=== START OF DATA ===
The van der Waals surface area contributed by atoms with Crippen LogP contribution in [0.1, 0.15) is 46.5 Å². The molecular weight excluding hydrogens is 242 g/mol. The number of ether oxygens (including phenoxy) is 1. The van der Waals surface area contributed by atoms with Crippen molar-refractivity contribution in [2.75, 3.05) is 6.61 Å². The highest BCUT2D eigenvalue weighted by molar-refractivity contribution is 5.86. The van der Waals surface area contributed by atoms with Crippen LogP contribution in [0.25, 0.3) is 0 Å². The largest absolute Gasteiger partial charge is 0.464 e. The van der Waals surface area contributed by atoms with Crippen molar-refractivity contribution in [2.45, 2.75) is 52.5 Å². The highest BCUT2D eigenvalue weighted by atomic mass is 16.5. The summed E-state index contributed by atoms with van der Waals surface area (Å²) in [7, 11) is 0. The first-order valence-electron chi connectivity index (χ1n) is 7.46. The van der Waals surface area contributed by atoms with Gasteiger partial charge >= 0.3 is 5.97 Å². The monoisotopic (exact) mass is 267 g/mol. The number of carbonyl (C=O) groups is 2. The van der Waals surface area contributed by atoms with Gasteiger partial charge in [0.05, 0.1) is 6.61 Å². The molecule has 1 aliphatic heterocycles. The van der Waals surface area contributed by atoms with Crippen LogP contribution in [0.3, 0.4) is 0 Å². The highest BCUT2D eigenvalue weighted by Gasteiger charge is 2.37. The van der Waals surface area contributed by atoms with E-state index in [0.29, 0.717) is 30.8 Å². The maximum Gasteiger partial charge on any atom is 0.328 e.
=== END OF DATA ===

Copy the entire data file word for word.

The van der Waals surface area contributed by atoms with Crippen LogP contribution in [0.1, 0.15) is 46.5 Å². The molecular weight excluding hydrogens is 242 g/mol. The number of ether oxygens (including phenoxy) is 1. The van der Waals surface area contributed by atoms with Crippen molar-refractivity contribution in [2.75, 3.05) is 6.61 Å². The highest BCUT2D eigenvalue weighted by molar-refractivity contribution is 5.86. The van der Waals surface area contributed by atoms with Crippen LogP contribution in [0.25, 0.3) is 0 Å². The largest absolute Gasteiger partial charge is 0.464 e. The van der Waals surface area contributed by atoms with Crippen molar-refractivity contribution in [2.45, 2.75) is 52.5 Å². The highest BCUT2D eigenvalue weighted by atomic mass is 16.5. The summed E-state index contributed by atoms with van der Waals surface area (Å²) in [7, 11) is 0. The first-order valence-electron chi connectivity index (χ1n) is 7.46. The van der Waals surface area contributed by atoms with Gasteiger partial charge >= 0.3 is 5.97 Å². The monoisotopic (exact) mass is 267 g/mol. The number of carbonyl (C=O) groups is 2. The van der Waals surface area contributed by atoms with Gasteiger partial charge in [0.05, 0.1) is 6.61 Å². The molecule has 1 aliphatic heterocycles. The van der Waals surface area contributed by atoms with Crippen LogP contribution in [0.3, 0.4) is 0 Å². The highest BCUT2D eigenvalue weighted by Gasteiger charge is 2.37. The van der Waals surface area contributed by atoms with E-state index in [0.29, 0.717) is 30.8 Å². The maximum Gasteiger partial charge on any atom is 0.328 e.